The European Commission adopted today its latest report on developments in Romania on judicial reform and the fight against corruption, in the context of its commitments under the Cooperation and Verification Mechanism (CVM).
Today’s report takes stock of the progress under the CVM since October 2019 and assesses progress on the 12 recommendations of January 2017 and the eight additional recommendations of November 2018 within the existing four benchmarks. The fulfilment of all remaining recommendations is essential to the reform process and for allowing the CVM to be completed for Romania.
Since the last CVM report in 2019, the situation within the parameters of the CVM benchmarks has shown a positive trend. The Commission welcomes the fact that a renewed impetus has been given in 2021 to reform and to reverse the backtracking of the 2017-2019 period. The result is that there is progress across all the remaining CVM recommendations and many are on the path to being fulfilled if progress remains steady.
The Commission looks forward to the Romanian authorities translating their commitment into concrete legislative and other measures. The judgment of the Court of Justice of 18 May 2021 provides a clear framework and direction for the ongoing reforms to satisfactorily fulfil the CVM benchmarks, in full respect of the rule of law and of EU law generally. It is essential that the judgement is duly reflected in the new legislation to be adopted.
The Commission will continue to monitor developments closely through the CVM until the benchmarks are met, and, in parallel, will continue to work with Romania in the context of the general rule of law mechanism, as with all Member States. As indicated in the Rule of Law Communication of September 2020, once the CVM ends, monitoring will continue under horizontal instruments. The rule of law mechanism provides the framework for taking these issues forward in the future.
The Commission encourages Romania to meet the commitments made under the CVM and to pursue actively the fulfilment of all the remaining recommendations. The Commission is confident that Romania can fulfil the benchmarks of the CVM if it continues along the current positive trend and resolutely adopts and implements the reforms engaged. The Commission stands ready to support the Romanian authorities to this end.
The Cooperation and Verification Mechanism (CVM) was established at the accession of Romania to the EU in 2007 as a transitional measure to facilitate Romania’s efforts to reform its judiciary and step up the fight against corruption. It represented a joint commitment of the Romanian State and of the EU. In line with the decision setting up the mechanism and as underlined by the Council and confirmed by the Court of Justice of the European Union (CJEU), the CVM ends when all the benchmarks applying to Romania are satisfactorily met.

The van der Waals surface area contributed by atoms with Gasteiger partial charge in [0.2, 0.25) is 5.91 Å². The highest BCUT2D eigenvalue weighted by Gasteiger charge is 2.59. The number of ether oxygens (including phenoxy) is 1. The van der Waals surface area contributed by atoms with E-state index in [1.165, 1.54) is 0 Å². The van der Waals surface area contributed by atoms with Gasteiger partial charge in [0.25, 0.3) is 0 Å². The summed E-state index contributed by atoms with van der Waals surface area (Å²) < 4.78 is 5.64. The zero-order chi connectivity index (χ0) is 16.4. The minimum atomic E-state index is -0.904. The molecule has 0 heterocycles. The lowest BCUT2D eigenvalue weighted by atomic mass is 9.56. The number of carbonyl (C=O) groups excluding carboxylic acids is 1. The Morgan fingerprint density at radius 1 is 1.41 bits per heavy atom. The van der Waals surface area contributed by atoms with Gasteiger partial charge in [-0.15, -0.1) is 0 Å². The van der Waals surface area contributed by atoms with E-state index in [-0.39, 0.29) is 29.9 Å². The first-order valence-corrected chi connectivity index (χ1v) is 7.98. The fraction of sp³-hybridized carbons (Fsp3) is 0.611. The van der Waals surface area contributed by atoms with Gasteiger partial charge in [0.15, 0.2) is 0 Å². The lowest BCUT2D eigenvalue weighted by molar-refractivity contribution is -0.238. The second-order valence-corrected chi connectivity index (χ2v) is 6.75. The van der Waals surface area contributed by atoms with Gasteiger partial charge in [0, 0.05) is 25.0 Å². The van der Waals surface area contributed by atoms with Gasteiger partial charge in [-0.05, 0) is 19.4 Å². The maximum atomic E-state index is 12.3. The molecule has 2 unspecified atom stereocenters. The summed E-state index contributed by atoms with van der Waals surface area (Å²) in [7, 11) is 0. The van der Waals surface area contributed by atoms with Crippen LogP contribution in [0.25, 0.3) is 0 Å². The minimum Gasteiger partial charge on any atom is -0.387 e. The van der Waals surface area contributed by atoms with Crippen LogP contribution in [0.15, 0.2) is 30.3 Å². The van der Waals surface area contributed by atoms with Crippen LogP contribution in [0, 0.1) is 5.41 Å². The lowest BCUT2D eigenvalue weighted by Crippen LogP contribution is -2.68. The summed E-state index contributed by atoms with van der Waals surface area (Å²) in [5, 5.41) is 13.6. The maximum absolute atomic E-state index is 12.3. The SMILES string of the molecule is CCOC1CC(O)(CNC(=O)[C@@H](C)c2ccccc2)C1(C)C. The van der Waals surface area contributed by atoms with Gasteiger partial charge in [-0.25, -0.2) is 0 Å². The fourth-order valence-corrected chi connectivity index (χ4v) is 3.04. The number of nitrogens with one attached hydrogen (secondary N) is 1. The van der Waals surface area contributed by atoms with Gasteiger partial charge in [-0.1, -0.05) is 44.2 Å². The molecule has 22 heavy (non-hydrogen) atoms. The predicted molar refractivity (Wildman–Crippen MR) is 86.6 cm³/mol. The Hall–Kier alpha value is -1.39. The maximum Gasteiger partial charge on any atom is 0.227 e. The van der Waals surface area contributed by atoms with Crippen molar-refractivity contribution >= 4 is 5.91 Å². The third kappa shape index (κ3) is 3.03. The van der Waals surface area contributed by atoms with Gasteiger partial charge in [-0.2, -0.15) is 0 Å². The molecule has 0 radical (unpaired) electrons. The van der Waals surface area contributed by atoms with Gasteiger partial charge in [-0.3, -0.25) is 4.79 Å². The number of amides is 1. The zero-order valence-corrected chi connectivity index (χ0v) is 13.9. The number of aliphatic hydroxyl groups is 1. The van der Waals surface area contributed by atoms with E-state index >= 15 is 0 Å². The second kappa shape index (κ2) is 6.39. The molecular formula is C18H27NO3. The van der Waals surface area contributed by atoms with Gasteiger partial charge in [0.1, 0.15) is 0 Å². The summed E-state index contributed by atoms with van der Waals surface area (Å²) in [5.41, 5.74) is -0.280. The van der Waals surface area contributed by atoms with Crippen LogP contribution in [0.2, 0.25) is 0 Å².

In January 2017, the Commission undertook a comprehensive assessment of progress over the ten years of the mechanism. This perspective gave a clearer picture of the significant progress made, and the Commission was able to set out twelve specific recommendations which, when met, would suffice to end the CVM process. Ending the CVM was made dependent on fulfilling these recommendations in an irreversible way, and on the condition that developments did not clearly reverse the course of progress.
Since then, the Commission has carried out three assessments of progress on the implementation of the recommendations. In November 2017, the Commission noted progress on a number of the recommendations, but also that the reform momentum had been lost, warning of a risk of re-opening issues which the January 2017 report had considered as closed. The November 2018 report concluded that developments had reversed or called into question the irreversibility of progress, and that additional recommendations had to be made. Both the European Parliament and the Council supported this view. The October 2019 report welcomed the intention of the new Romanian government to reset the approach, but regretted that Romania did not engage with all the recommendations.
In 2020, the situation was complicated in particular by the COVID-19 pandemic. In these circumstances, the Commission did not publish a dedicated CVM report, but maintained nevertheless its close monitoring of developments, as well as the cooperation and dialogue with the Romanian authorities and stakeholders including through the rule of law mechanism. In September 2020, the Commission adopted its 2020 Rule of Law Report: the rule of law situation in the European Union covering rule of law developments in all Member States in the areas of judicial reform, the anti-corruption framework, media pluralism and other institutional checks and balances. The dedicated country chapter for Romania included updates on developments in judicial reform and the fight against corruption since the October 2019 CVM report.
The judgment of the CJEU of 18 May 2021 in a series of preliminary references is an important development which clarified the nature of the CVM and the obligations of Romania following from it.
Today’s report takes stock of the steps taken by Romania since October 2019, drawing on continuous dialogue between the Romanian authorities and the Commission services.
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Questions and Answers: Cooperation and Verification Mechanism Report on Romania